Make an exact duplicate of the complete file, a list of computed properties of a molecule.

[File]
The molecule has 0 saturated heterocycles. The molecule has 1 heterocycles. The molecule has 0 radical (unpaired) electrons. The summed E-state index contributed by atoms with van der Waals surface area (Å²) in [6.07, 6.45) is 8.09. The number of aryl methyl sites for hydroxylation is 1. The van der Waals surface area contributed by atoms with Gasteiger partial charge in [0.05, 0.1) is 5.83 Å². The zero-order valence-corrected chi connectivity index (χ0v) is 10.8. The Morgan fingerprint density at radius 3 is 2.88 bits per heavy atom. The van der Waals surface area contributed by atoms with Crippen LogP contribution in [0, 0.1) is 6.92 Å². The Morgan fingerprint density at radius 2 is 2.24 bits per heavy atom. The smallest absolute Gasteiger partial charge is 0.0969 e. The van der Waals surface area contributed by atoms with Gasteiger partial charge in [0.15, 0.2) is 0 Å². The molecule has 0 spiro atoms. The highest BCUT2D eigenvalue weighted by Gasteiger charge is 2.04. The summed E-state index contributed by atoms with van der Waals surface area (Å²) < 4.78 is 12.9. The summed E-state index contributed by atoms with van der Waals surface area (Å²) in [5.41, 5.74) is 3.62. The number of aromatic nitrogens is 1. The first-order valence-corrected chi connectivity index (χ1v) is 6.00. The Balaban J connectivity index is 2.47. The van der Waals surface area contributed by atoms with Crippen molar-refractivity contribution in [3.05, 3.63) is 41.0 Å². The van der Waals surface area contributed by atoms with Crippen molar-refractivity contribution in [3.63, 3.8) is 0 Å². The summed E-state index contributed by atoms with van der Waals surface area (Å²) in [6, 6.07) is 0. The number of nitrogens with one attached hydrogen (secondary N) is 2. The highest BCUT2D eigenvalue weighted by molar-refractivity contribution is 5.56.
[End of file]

The molecule has 0 saturated heterocycles. The molecule has 1 heterocycles. The molecule has 0 radical (unpaired) electrons. The summed E-state index contributed by atoms with van der Waals surface area (Å²) in [6.07, 6.45) is 8.09. The number of aryl methyl sites for hydroxylation is 1. The van der Waals surface area contributed by atoms with Gasteiger partial charge in [0.05, 0.1) is 5.83 Å². The zero-order valence-corrected chi connectivity index (χ0v) is 10.8. The Morgan fingerprint density at radius 3 is 2.88 bits per heavy atom. The van der Waals surface area contributed by atoms with Crippen LogP contribution in [0, 0.1) is 6.92 Å². The Morgan fingerprint density at radius 2 is 2.24 bits per heavy atom. The smallest absolute Gasteiger partial charge is 0.0969 e. The van der Waals surface area contributed by atoms with Gasteiger partial charge in [0.15, 0.2) is 0 Å². The molecule has 0 spiro atoms. The highest BCUT2D eigenvalue weighted by Gasteiger charge is 2.04. The summed E-state index contributed by atoms with van der Waals surface area (Å²) < 4.78 is 12.9. The summed E-state index contributed by atoms with van der Waals surface area (Å²) in [5.41, 5.74) is 3.62. The number of aromatic nitrogens is 1. The first-order valence-corrected chi connectivity index (χ1v) is 6.00. The Balaban J connectivity index is 2.47. The van der Waals surface area contributed by atoms with Crippen molar-refractivity contribution in [3.05, 3.63) is 41.0 Å². The van der Waals surface area contributed by atoms with Crippen molar-refractivity contribution in [3.63, 3.8) is 0 Å². The summed E-state index contributed by atoms with van der Waals surface area (Å²) in [6, 6.07) is 0. The number of nitrogens with one attached hydrogen (secondary N) is 2. The highest BCUT2D eigenvalue weighted by molar-refractivity contribution is 5.56.